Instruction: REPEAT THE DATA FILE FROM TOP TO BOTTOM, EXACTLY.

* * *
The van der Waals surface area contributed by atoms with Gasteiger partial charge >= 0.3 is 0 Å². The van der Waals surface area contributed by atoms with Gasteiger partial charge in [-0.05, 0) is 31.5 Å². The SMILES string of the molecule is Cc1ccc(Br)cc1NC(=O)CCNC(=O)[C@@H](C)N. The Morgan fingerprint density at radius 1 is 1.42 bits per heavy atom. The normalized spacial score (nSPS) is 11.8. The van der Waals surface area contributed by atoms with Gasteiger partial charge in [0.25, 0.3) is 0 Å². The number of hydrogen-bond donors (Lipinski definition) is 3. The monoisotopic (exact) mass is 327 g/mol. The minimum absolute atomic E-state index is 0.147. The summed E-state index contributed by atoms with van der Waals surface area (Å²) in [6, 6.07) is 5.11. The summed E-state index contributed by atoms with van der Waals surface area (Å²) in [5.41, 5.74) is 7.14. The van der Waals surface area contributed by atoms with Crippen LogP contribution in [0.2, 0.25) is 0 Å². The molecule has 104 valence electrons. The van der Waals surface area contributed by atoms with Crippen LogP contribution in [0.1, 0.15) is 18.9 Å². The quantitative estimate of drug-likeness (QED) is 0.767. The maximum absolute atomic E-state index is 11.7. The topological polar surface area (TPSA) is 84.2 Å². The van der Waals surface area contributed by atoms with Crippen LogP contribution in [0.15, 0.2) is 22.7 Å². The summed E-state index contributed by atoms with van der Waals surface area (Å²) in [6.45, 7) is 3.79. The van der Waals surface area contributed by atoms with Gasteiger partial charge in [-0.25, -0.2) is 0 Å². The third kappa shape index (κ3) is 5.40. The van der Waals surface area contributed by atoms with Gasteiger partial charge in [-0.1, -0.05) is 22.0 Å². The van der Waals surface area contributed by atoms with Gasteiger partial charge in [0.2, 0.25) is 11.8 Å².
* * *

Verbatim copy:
The van der Waals surface area contributed by atoms with Gasteiger partial charge >= 0.3 is 0 Å². The van der Waals surface area contributed by atoms with Gasteiger partial charge in [-0.05, 0) is 31.5 Å². The SMILES string of the molecule is Cc1ccc(Br)cc1NC(=O)CCNC(=O)[C@@H](C)N. The Morgan fingerprint density at radius 1 is 1.42 bits per heavy atom. The normalized spacial score (nSPS) is 11.8. The van der Waals surface area contributed by atoms with Gasteiger partial charge in [0.25, 0.3) is 0 Å². The number of hydrogen-bond donors (Lipinski definition) is 3. The monoisotopic (exact) mass is 327 g/mol. The minimum absolute atomic E-state index is 0.147. The summed E-state index contributed by atoms with van der Waals surface area (Å²) in [6, 6.07) is 5.11. The summed E-state index contributed by atoms with van der Waals surface area (Å²) in [5.41, 5.74) is 7.14. The van der Waals surface area contributed by atoms with Crippen LogP contribution in [0.2, 0.25) is 0 Å². The molecule has 104 valence electrons. The van der Waals surface area contributed by atoms with Crippen LogP contribution in [0.1, 0.15) is 18.9 Å². The quantitative estimate of drug-likeness (QED) is 0.767. The maximum absolute atomic E-state index is 11.7. The topological polar surface area (TPSA) is 84.2 Å². The van der Waals surface area contributed by atoms with Crippen LogP contribution in [0.15, 0.2) is 22.7 Å². The summed E-state index contributed by atoms with van der Waals surface area (Å²) in [6.45, 7) is 3.79. The van der Waals surface area contributed by atoms with Gasteiger partial charge in [-0.25, -0.2) is 0 Å². The third kappa shape index (κ3) is 5.40. The van der Waals surface area contributed by atoms with Gasteiger partial charge in [-0.1, -0.05) is 22.0 Å². The van der Waals surface area contributed by atoms with Gasteiger partial charge in [0.2, 0.25) is 11.8 Å².